State firearm, drug charges turn to federal case on man accused of being illegal immigrant

An undocumented immigrant out on bail kept showing up to court in Portland to face state gun and drug charges until federal immigration agents ran his name and took him into custody on a deportation order.

The man's defense attorney described the case as "fairly extraordinary,'' noting his client, Jose Alfredo Bustos-Bustos, followed court orders to appear when necessary, despite the current national crackdown on illegal immigration.

"Only after leaving his third court appearance was he picked up by immigration officials,'' said Assistant Federal Public Defender Stephen Sady.

On Friday, a federal judge ordered Bustos-Bustos, 30, to remain in custody pending trial on new federal charges, including illegal alien in possession of a firearm and possession with intent to distribute methamphetamine.

U.S. Magistrate Judge Stacie B. Beckerman found Bustos-Bustos a danger to the community based on the nature of the alleged offenses...

A fingerprint suspected to be from a child under age 4 was found on the AR-15 rifle, Assistant U.S. Attorney Peter Sax said.

Officers also noticed a statute in the apartment of Mexican folk saint Jesus Malverde -- described by Beal in an affidavit as the "patron saint of drug traffickers.''

Court records in Multnomah County indicate Bustos-Bustos' children were taken into protective custody after his arrest.

He was arraigned in Multnomah County Circuit Court on Jan. 25, and the next day, posted 10 percent of his $110,000 bail and was released...

On March 24, according to the federal complaint, Special Agent Shawn Mohr, a deportation officer with U.S. Immigration and Customs Enforcement, wrote a report that a computerized check on Bustos-Bustos revealed he faced a previous deportation order out of California. Bustos-Bustos, as a result, was transferred to a federal facility in Tacoma.

The federal complaint was issued April 24. Bustos-Bustos was taken back into custody by Gresham police on April 25 on the federal gun and drug charges...

His wife, Miriam Karina Avila, 25, is out of custody, facing possession and delivery of methamphetamine and cocaine allegations...

Before Bustos-Bustos was returned to federal custody in Portland, Avila was granted permission to leave Oregon to travel to a detention center in Tacoma to visit her husband on weekends, according to court records.

Jose Alfredo Bustos-Bustos, who was out of custody on state drug and firearms charges since a January arrest, has now been detained on new federal charges, including illegal alien in possession of a firearm. A U.S. magistrate judge on Friday ordered he remain in custody pending trial.

Pres. Trump's first 100 days make improvements to immigration enforcement and begin laying the groundwork for worker visa reforms

Tomorrow marks President Donald Trump's 100th day in office, and immigration has been a key component of his 100-day agenda. Thus far, Trump has solely relied on his executive powers to stem the tide of illegal border crossings and beef up interior enforcement. And while he's taken some good first steps in addressing legal immigration, he's yet to take strong action on protecting American workers from the steady flow of cheap foreign labor that drives down wages and increases job competition for workers.

THE HIGH POINTS

Past presidents and candidates have talked tough on immigration, but none have followed through on that tough talk. In fact, a clip from Bill Clinton's 1996 State of the Union Address is one of the most watched videos we've ever posted on our Facebook page (94 million views). But neither Clinton, George W. Bush, nor Barack Obama were ever committed to ending illegal immigration.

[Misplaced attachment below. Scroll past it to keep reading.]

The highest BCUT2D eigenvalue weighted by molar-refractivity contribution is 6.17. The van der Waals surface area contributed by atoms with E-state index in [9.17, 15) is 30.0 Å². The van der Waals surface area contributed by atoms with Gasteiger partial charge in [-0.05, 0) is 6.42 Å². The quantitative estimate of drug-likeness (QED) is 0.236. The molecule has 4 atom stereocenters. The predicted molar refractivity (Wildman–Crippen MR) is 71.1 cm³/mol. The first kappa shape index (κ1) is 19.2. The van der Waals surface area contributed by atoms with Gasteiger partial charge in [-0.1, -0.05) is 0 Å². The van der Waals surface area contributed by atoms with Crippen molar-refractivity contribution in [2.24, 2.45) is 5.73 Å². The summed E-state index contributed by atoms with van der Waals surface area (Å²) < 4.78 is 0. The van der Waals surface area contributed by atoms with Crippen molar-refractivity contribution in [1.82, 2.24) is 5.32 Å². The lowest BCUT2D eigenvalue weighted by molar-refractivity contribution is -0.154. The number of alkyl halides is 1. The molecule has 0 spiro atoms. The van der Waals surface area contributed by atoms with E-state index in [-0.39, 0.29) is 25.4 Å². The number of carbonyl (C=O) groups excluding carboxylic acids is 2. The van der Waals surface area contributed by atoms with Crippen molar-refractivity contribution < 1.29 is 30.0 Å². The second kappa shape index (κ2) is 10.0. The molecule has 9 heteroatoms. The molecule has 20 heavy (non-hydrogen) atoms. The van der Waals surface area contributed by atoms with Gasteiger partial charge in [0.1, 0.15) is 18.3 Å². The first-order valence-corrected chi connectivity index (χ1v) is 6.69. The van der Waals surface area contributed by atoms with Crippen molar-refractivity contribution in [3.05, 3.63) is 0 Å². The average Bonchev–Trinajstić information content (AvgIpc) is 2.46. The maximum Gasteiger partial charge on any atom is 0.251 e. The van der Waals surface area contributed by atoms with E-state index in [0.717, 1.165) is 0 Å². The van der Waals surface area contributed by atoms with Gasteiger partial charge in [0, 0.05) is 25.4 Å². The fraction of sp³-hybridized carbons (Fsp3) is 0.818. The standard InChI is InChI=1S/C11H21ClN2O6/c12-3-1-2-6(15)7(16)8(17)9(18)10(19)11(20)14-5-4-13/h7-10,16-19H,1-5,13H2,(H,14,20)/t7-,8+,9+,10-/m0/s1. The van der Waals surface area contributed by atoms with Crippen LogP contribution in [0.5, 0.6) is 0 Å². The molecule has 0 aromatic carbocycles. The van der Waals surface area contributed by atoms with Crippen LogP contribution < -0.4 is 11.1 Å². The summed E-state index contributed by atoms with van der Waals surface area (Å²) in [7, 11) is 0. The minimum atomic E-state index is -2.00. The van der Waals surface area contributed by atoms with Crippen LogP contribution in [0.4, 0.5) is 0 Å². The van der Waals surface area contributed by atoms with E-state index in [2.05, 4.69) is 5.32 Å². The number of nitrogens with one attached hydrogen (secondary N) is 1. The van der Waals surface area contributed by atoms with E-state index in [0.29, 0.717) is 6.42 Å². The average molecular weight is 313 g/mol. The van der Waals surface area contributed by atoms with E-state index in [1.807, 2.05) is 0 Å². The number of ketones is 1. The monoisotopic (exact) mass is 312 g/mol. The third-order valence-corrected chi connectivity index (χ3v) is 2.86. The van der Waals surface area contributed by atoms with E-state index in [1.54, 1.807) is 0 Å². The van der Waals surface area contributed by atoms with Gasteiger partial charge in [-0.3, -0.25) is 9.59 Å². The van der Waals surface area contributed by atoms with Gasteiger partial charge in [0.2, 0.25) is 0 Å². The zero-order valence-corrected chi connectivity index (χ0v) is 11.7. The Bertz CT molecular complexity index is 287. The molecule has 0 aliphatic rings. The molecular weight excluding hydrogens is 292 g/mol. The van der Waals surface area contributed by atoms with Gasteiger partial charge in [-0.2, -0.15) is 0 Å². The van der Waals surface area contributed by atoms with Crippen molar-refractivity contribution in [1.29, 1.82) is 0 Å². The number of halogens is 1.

Candidate Trump used some of the toughest pro-enforcement language ever during his White House run, and we've already seen its impact. Border Apprehensions -- the measure used to determine overall illegal border crossings -- are at a 17-year low, and the administration has significantly stepped up interior enforcement efforts across the country.

In just his first week after being sworn in, Pres. Trump signed two Executive Orders aimed at securing the border and strengthening interior enforcement. Those Executive Orders called for:

  • Increases in Border Patrol and Immigration and Customs Enforcement agents,
  • Increase in immigration judges,
  • Withholding visas from countries that refuse to repatriate deported aliens,
  • An end to catch-and-release,
  • The construction of more detention facilities for detained illegal aliens along the border,
  • Granting Border Patrol access to federal lands,
  • Ending Pres. Obama's Priority Enforcement Program (PEP),
  • Reinstating Secure Communities and encouraging increased participation from local police in immigration enforcement, and
  • Creation of an office for victims of illegal-alien crimes.

Trump needs money from Congress to accomplish a few of the above points, but his Administration has already moved forward on many of the points using existing funds.

LAYING THE GROUND WORK

Pres. Trump will need help from Congress on several more of his immigration priorities, but he's at least started the discussion on a few of them. Most notably, his FY2018 budget request to Congress asked for funding to make E-Verify mandatory for all employers. Congress will need to pass a mandatory E-Verify law to make that request a reality, but budget requests typically reveal the White House's policy priorities for the next fiscal year.

NumbersUSA believes requiring all employers to use E-Verify to end the jobs magnet is the single, strongest step that can be taken in ending illegal immigration and protecting American workers. But over the years, we have also advocated for full implementation of the Secure Fence Act of 2006 that requires double-layered, reinforced fencing along 700-miles of the U.S.-Mexico border. Trump's campaign mantra was to 'build the wall', and while the details of 'the wall' remain a bit fuzzy, he's continued to push for some sort of barrier construction along the border.